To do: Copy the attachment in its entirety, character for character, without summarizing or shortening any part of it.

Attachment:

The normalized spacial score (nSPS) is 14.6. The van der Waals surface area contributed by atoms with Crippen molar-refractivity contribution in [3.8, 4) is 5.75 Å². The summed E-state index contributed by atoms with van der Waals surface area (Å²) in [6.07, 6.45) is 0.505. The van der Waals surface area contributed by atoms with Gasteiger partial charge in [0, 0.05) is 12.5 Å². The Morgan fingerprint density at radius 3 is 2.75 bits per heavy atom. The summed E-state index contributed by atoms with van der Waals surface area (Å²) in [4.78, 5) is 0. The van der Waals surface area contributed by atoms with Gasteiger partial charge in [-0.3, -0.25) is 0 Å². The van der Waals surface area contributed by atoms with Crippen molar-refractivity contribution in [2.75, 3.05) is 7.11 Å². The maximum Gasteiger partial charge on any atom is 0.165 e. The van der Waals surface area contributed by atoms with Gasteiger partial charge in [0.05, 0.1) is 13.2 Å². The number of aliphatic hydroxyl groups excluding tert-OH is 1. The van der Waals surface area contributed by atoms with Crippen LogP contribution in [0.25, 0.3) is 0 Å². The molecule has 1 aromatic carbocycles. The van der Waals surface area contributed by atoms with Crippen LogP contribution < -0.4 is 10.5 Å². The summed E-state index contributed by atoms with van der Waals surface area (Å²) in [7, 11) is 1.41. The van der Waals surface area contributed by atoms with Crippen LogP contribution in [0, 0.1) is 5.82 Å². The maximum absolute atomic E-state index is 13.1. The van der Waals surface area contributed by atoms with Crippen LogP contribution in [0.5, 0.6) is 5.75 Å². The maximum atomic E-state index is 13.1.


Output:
The normalized spacial score (nSPS) is 14.6. The van der Waals surface area contributed by atoms with Crippen molar-refractivity contribution in [3.8, 4) is 5.75 Å². The summed E-state index contributed by atoms with van der Waals surface area (Å²) in [6.07, 6.45) is 0.505. The van der Waals surface area contributed by atoms with Gasteiger partial charge in [0, 0.05) is 12.5 Å². The Morgan fingerprint density at radius 3 is 2.75 bits per heavy atom. The summed E-state index contributed by atoms with van der Waals surface area (Å²) in [4.78, 5) is 0. The van der Waals surface area contributed by atoms with Gasteiger partial charge in [-0.3, -0.25) is 0 Å². The van der Waals surface area contributed by atoms with Crippen molar-refractivity contribution in [2.75, 3.05) is 7.11 Å². The maximum Gasteiger partial charge on any atom is 0.165 e. The van der Waals surface area contributed by atoms with Gasteiger partial charge in [0.05, 0.1) is 13.2 Å². The number of aliphatic hydroxyl groups excluding tert-OH is 1. The van der Waals surface area contributed by atoms with Crippen LogP contribution in [0.25, 0.3) is 0 Å². The molecule has 1 aromatic carbocycles. The van der Waals surface area contributed by atoms with Crippen LogP contribution < -0.4 is 10.5 Å². The summed E-state index contributed by atoms with van der Waals surface area (Å²) in [7, 11) is 1.41. The van der Waals surface area contributed by atoms with Crippen LogP contribution in [0, 0.1) is 5.82 Å². The maximum absolute atomic E-state index is 13.1. The van der Waals surface area contributed by atoms with Crippen LogP contribution in [0.5, 0.6) is 5.75 Å². The maximum atomic E-state index is 13.1.